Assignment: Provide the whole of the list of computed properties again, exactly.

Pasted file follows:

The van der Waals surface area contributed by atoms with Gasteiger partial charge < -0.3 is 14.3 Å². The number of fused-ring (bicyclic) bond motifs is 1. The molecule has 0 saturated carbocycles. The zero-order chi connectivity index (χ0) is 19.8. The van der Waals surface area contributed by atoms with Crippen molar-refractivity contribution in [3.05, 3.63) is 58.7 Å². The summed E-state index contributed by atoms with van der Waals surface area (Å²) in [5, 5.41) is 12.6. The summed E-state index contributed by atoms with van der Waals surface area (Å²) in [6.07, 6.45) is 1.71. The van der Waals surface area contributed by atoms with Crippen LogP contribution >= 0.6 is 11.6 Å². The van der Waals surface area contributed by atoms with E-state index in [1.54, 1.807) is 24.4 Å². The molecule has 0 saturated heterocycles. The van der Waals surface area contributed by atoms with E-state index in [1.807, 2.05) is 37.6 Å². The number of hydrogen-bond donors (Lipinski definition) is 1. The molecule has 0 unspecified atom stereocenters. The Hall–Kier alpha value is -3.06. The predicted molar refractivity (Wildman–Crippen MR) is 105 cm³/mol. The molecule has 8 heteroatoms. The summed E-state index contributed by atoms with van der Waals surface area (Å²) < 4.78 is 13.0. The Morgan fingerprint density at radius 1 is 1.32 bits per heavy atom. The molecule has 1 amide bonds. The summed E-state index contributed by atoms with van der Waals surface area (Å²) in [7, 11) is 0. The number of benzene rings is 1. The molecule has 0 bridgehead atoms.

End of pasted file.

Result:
The van der Waals surface area contributed by atoms with Gasteiger partial charge < -0.3 is 14.3 Å². The number of fused-ring (bicyclic) bond motifs is 1. The molecule has 0 saturated carbocycles. The zero-order chi connectivity index (χ0) is 19.8. The van der Waals surface area contributed by atoms with Crippen molar-refractivity contribution in [3.05, 3.63) is 58.7 Å². The summed E-state index contributed by atoms with van der Waals surface area (Å²) in [5, 5.41) is 12.6. The summed E-state index contributed by atoms with van der Waals surface area (Å²) in [6.07, 6.45) is 1.71. The van der Waals surface area contributed by atoms with Crippen LogP contribution >= 0.6 is 11.6 Å². The van der Waals surface area contributed by atoms with E-state index in [1.54, 1.807) is 24.4 Å². The molecule has 0 saturated heterocycles. The van der Waals surface area contributed by atoms with E-state index in [1.807, 2.05) is 37.6 Å². The number of hydrogen-bond donors (Lipinski definition) is 1. The molecule has 0 unspecified atom stereocenters. The Hall–Kier alpha value is -3.06. The predicted molar refractivity (Wildman–Crippen MR) is 105 cm³/mol. The molecule has 8 heteroatoms. The summed E-state index contributed by atoms with van der Waals surface area (Å²) < 4.78 is 13.0. The Morgan fingerprint density at radius 1 is 1.32 bits per heavy atom. The molecule has 1 amide bonds. The summed E-state index contributed by atoms with van der Waals surface area (Å²) in [7, 11) is 0. The number of benzene rings is 1. The molecule has 0 bridgehead atoms.